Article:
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Wilson: Bureaucracy

Disclaimer. Don't rely on these old notes in lieu of reading the literature, but they can jog your memory. As a grad student long ago, my peers and I collaborated to write and exchange summaries of political science research. I posted them to a wiki-style website. "Wikisum" is now dead but archived here. I cannot vouch for these notes' accuracy, nor can I even say who wrote them. If you have more recent summaries to add to this collection, send them my way I guess. Sorry for the ads; they cover the costs of keeping this online.

Wilson. 1989. Bureaucracy: What government agencies do and why they do it.

In Brief

As the title says, Wilson seeks to explain what government agencies (bureaucracies) do and why they do it. More specifically, he seeks to explain why bureaucracies are inefficient--that is, why there is always a long line at the Department of Motor Vehicles, but never at McDonald's. He attributes this inefficiency to bureaucratic rules and procedures, including norms, rules, incentives, goals, context, constraints, culture, and values.

Main Argument

The popular complaint is that bureaucracies behave as they do because they are run by unqualified "bureaucrats" and are enmeshed in "rules" and "red tape", but the scientific answer involves more analysis. To explain why government agencies behave as they do, it is crucial to recognize that they are government bureaucracies, not independent businesses, which gives them a completely different set of incentives (p. 115).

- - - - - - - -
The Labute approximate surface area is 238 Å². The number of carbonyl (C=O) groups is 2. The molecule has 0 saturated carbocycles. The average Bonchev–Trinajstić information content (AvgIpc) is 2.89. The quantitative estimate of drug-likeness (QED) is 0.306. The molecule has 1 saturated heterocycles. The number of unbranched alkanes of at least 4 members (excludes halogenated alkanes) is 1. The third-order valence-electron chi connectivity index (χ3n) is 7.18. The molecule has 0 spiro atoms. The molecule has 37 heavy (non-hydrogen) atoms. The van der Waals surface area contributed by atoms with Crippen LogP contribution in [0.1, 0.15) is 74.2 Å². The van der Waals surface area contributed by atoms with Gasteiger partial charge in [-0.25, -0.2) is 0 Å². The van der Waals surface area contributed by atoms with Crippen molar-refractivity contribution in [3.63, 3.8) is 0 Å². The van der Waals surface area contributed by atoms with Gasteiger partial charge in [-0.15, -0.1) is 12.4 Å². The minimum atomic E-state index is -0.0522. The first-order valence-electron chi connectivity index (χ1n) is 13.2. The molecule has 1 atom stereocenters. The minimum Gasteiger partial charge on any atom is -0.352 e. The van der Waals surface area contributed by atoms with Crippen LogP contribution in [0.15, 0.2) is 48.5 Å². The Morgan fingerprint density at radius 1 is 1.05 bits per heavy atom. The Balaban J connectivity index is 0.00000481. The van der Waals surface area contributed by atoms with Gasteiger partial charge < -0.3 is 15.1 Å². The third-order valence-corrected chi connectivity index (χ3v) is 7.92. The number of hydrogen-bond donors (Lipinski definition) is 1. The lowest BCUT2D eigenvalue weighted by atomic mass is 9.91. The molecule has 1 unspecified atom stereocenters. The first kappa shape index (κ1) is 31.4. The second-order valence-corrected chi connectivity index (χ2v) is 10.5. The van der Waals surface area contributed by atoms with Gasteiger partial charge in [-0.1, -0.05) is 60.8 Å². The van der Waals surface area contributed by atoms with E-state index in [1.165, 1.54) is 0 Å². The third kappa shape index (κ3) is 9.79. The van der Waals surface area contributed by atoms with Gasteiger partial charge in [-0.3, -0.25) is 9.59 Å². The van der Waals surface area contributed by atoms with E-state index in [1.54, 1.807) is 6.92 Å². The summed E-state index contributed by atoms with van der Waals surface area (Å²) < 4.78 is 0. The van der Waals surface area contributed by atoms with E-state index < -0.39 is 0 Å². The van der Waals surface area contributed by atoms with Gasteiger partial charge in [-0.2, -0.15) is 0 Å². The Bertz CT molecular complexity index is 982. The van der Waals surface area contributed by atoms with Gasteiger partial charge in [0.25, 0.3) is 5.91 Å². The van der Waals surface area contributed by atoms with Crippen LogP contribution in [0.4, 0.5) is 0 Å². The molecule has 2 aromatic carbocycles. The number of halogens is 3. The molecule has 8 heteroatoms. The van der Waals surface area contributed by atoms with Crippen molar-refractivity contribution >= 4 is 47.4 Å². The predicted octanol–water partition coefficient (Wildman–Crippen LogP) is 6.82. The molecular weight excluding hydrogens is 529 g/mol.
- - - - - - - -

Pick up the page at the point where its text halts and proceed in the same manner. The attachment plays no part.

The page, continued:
Three Main Constraints

Bureaucracies are subject to three main constraints; these constraints are the independent variables explaining why bureaucracies are inefficient. In particular:

  1. Government agencies cannot lawfully retain and devote to the private benefit of their members the earnings of the organizations (so unlike McDonald's, there is no profit-maximization incentive);
  2. Government agencies cannot allocate the factors of production in accordance with the preferences of the organization's administrators (so unlike McDonald's, we cannot necessarily move people and equipment to where it is most needed);
  3. Government agencies must serve goals not of the organization's own choosing.

Related to these constraints are a few other factors affecting bureaucratic behavior:

  1. Bureaucrats do not (legally) profit from their positions. Normal businesses try to limit expenditures and raise revenues to generate profits, but bureaucrats have no such incentive.
  2. Official routines are characterized by excessive complexity.
  3. The specific, clear and unquestionable goals imposed on bureaucrats create an aversion to take risks. After all, the cost to a bureaucrat of ignoring these goals could be very high. But normal businesses thrive by taking risks.

Effects of these Constraints

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Research on similar subjects

Tags

Wilson, James (author)Political ScienceComparative PoliticsBureaucracy

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